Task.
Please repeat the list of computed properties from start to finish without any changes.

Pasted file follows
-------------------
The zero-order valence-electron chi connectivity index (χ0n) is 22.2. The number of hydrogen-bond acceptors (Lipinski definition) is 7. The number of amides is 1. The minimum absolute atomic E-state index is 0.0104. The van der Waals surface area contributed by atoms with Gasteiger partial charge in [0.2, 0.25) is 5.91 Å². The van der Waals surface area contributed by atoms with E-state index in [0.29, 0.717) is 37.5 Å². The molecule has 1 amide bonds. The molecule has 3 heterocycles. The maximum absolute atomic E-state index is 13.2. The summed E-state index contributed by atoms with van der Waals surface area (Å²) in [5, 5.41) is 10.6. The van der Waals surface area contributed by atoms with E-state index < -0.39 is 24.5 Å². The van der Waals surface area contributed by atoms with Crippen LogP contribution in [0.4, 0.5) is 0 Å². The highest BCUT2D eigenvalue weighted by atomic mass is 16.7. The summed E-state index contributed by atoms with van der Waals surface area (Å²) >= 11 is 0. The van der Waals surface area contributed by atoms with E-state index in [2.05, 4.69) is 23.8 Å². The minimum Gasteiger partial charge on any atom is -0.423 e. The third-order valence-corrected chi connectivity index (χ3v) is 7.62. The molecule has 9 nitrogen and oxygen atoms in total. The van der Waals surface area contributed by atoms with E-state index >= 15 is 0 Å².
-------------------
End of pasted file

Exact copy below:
The zero-order valence-electron chi connectivity index (χ0n) is 22.2. The number of hydrogen-bond acceptors (Lipinski definition) is 7. The number of amides is 1. The minimum absolute atomic E-state index is 0.0104. The van der Waals surface area contributed by atoms with Gasteiger partial charge in [0.2, 0.25) is 5.91 Å². The van der Waals surface area contributed by atoms with E-state index in [0.29, 0.717) is 37.5 Å². The molecule has 1 amide bonds. The molecule has 3 heterocycles. The maximum absolute atomic E-state index is 13.2. The summed E-state index contributed by atoms with van der Waals surface area (Å²) in [5, 5.41) is 10.6. The van der Waals surface area contributed by atoms with E-state index < -0.39 is 24.5 Å². The van der Waals surface area contributed by atoms with Crippen LogP contribution in [0.4, 0.5) is 0 Å². The highest BCUT2D eigenvalue weighted by atomic mass is 16.7. The summed E-state index contributed by atoms with van der Waals surface area (Å²) >= 11 is 0. The van der Waals surface area contributed by atoms with E-state index in [2.05, 4.69) is 23.8 Å². The minimum Gasteiger partial charge on any atom is -0.423 e. The third-order valence-corrected chi connectivity index (χ3v) is 7.62. The molecule has 9 nitrogen and oxygen atoms in total. The van der Waals surface area contributed by atoms with E-state index >= 15 is 0 Å².